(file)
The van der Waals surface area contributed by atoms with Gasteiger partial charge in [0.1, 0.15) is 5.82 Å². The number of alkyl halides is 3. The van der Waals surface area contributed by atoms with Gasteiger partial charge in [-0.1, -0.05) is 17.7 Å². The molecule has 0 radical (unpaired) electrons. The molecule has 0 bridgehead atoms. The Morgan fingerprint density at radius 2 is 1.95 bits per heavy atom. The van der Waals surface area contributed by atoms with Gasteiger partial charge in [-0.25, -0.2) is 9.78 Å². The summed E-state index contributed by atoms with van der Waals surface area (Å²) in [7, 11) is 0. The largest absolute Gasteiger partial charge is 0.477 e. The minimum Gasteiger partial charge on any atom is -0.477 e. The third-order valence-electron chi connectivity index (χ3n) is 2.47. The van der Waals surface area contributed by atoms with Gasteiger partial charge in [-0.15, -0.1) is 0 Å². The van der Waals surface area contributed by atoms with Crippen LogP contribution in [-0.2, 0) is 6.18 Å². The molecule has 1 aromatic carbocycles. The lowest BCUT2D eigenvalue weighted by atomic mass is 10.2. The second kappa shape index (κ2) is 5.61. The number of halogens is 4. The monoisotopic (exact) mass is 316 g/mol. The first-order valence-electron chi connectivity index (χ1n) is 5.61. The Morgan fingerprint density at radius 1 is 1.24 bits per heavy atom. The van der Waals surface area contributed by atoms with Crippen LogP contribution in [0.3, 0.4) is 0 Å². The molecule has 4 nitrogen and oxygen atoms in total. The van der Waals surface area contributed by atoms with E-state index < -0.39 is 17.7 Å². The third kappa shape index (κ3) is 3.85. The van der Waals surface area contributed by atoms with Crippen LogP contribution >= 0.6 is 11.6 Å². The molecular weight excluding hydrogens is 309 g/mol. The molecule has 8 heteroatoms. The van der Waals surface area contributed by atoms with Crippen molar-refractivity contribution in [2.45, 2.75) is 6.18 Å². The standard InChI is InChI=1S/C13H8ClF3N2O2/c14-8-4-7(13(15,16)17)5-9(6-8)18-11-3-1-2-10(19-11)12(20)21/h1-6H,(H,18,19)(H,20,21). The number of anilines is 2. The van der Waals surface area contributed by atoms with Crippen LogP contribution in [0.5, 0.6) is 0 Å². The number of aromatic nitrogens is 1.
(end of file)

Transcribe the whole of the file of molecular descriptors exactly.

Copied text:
The van der Waals surface area contributed by atoms with Gasteiger partial charge in [0.1, 0.15) is 5.82 Å². The number of alkyl halides is 3. The van der Waals surface area contributed by atoms with Gasteiger partial charge in [-0.1, -0.05) is 17.7 Å². The molecule has 0 radical (unpaired) electrons. The molecule has 0 bridgehead atoms. The Morgan fingerprint density at radius 2 is 1.95 bits per heavy atom. The van der Waals surface area contributed by atoms with Gasteiger partial charge in [-0.25, -0.2) is 9.78 Å². The summed E-state index contributed by atoms with van der Waals surface area (Å²) in [7, 11) is 0. The largest absolute Gasteiger partial charge is 0.477 e. The minimum Gasteiger partial charge on any atom is -0.477 e. The third-order valence-electron chi connectivity index (χ3n) is 2.47. The van der Waals surface area contributed by atoms with Gasteiger partial charge in [-0.15, -0.1) is 0 Å². The van der Waals surface area contributed by atoms with Crippen LogP contribution in [-0.2, 0) is 6.18 Å². The molecule has 1 aromatic carbocycles. The lowest BCUT2D eigenvalue weighted by atomic mass is 10.2. The second kappa shape index (κ2) is 5.61. The number of halogens is 4. The monoisotopic (exact) mass is 316 g/mol. The first-order valence-electron chi connectivity index (χ1n) is 5.61. The Morgan fingerprint density at radius 1 is 1.24 bits per heavy atom. The van der Waals surface area contributed by atoms with Crippen LogP contribution in [0.3, 0.4) is 0 Å². The molecule has 4 nitrogen and oxygen atoms in total. The van der Waals surface area contributed by atoms with E-state index < -0.39 is 17.7 Å². The third kappa shape index (κ3) is 3.85. The van der Waals surface area contributed by atoms with Crippen LogP contribution >= 0.6 is 11.6 Å². The molecular weight excluding hydrogens is 309 g/mol. The molecule has 8 heteroatoms. The van der Waals surface area contributed by atoms with Crippen molar-refractivity contribution in [2.45, 2.75) is 6.18 Å². The standard InChI is InChI=1S/C13H8ClF3N2O2/c14-8-4-7(13(15,16)17)5-9(6-8)18-11-3-1-2-10(19-11)12(20)21/h1-6H,(H,18,19)(H,20,21). The number of anilines is 2. The van der Waals surface area contributed by atoms with Crippen LogP contribution in [0.5, 0.6) is 0 Å². The number of aromatic nitrogens is 1.